Nearly two weeks after the death of George Floyd at the hand of Minneapolis police, a veto-proof majority of the Minneapolis City Council pledged to "dismantle" the city's police department and "start fresh with a community-oriented, non-violent public safety and outreach capacity," as Council Member Steve Fletcher put it in a TIME op-ed on Friday (6/5). The nine councilmembers announced the news at a rally in Powderhorn Park on Sunday (6/7). The New York Times has more:
Nine members — a veto-proof majority — of the Minneapolis City Council pledged on Sunday to dismantle the city’s Police Department, promising to create a new system of public safety in a city where law enforcement has long been accused of racism.
Saying that the city’s current policing system could not be reformed, the council members stood before hundreds of people who gathered late in the day on a grassy hill, and signed a pledge to begin the process of taking apart the Police Department as it now exists.
For activists who have been pushing for years for drastic changes to policing, the move represented a turning point that they hoped would lead to a complete transformation of public safety in the city.
“It shouldn’t have taken so much death to get us here,” Kandace Montgomery, the director of Black Vision, said from the stage at the rally. “We’re safer without armed, unaccountable patrols supported by the state hunting black people.”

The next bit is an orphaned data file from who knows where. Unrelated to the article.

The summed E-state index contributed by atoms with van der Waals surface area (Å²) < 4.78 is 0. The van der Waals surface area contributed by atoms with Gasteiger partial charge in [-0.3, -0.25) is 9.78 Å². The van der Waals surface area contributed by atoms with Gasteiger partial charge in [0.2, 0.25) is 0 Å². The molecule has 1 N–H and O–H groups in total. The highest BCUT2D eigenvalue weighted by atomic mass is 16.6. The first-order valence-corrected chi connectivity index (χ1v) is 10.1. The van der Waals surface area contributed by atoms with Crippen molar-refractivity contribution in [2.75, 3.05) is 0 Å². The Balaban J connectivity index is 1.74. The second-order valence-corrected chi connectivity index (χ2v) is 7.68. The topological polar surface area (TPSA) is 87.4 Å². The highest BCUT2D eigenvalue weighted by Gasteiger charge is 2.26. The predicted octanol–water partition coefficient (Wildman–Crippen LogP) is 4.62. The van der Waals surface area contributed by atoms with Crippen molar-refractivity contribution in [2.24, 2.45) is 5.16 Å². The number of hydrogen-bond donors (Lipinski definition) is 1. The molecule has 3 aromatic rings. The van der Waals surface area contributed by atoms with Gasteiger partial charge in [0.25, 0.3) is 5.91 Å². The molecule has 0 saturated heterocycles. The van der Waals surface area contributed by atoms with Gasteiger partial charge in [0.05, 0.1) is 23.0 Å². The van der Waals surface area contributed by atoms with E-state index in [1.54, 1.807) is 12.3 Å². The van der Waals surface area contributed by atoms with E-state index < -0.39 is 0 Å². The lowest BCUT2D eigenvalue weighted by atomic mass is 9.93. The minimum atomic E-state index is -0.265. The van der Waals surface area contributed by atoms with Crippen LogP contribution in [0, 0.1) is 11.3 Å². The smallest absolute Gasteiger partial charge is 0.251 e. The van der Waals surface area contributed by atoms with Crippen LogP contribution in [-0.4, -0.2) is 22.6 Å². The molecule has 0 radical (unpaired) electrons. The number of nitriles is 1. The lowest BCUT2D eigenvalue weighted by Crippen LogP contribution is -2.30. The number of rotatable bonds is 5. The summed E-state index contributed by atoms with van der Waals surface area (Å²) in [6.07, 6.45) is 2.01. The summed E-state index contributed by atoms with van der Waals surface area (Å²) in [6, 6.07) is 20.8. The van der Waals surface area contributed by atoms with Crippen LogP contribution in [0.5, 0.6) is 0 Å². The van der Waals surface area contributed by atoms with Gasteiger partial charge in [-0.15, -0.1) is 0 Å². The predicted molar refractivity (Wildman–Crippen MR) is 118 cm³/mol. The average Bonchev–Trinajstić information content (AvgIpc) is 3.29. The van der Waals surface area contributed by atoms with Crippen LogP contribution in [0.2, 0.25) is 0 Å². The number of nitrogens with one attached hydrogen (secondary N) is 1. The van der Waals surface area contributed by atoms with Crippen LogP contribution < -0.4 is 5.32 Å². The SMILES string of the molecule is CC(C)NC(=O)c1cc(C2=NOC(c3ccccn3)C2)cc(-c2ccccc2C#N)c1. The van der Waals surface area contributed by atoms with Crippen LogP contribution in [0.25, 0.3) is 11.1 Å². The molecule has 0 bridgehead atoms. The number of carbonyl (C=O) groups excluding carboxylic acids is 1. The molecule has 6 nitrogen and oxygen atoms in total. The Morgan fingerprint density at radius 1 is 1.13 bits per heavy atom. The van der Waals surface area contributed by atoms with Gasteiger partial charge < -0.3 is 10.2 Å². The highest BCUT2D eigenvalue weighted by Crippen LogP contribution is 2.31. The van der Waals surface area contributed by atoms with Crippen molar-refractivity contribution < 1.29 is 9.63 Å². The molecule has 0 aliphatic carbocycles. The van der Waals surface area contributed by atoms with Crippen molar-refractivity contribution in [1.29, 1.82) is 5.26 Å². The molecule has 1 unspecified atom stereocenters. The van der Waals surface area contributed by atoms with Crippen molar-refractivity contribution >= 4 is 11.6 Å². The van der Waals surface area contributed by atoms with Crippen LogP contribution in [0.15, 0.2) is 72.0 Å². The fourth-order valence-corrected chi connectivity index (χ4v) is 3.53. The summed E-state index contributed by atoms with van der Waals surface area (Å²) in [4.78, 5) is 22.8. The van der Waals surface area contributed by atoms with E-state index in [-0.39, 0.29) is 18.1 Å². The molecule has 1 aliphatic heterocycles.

CNN spoke to councilmember Lisa Bender at the rally, and asked her to clarify what exactly it means to dismantle the department, and Bender replied, "Instead of investing in more policing, that we invest in those alternatives, those community-based strategies." She added, "We found that people need mental health services, they need health services, EMT, and fire, so we've already started to shift those responses away from an armed police officer to these other community resources, and that's what I think about when I imagine where we're going forward in Minneapolis."
All four police officers involved in Floyd's killing -- Derek Chauvin, Tou Thao, J. Alexander Kueng and Thomas Lane -- have been charged in Floyd's murder. Chauvin was charged with second degree murder, and the other three with charged with "aiding and abetting murder."
Earlier today, NYC Mayor Bill de Blasio also pledged to cut NYPD funding and shift the focus to youth and social services.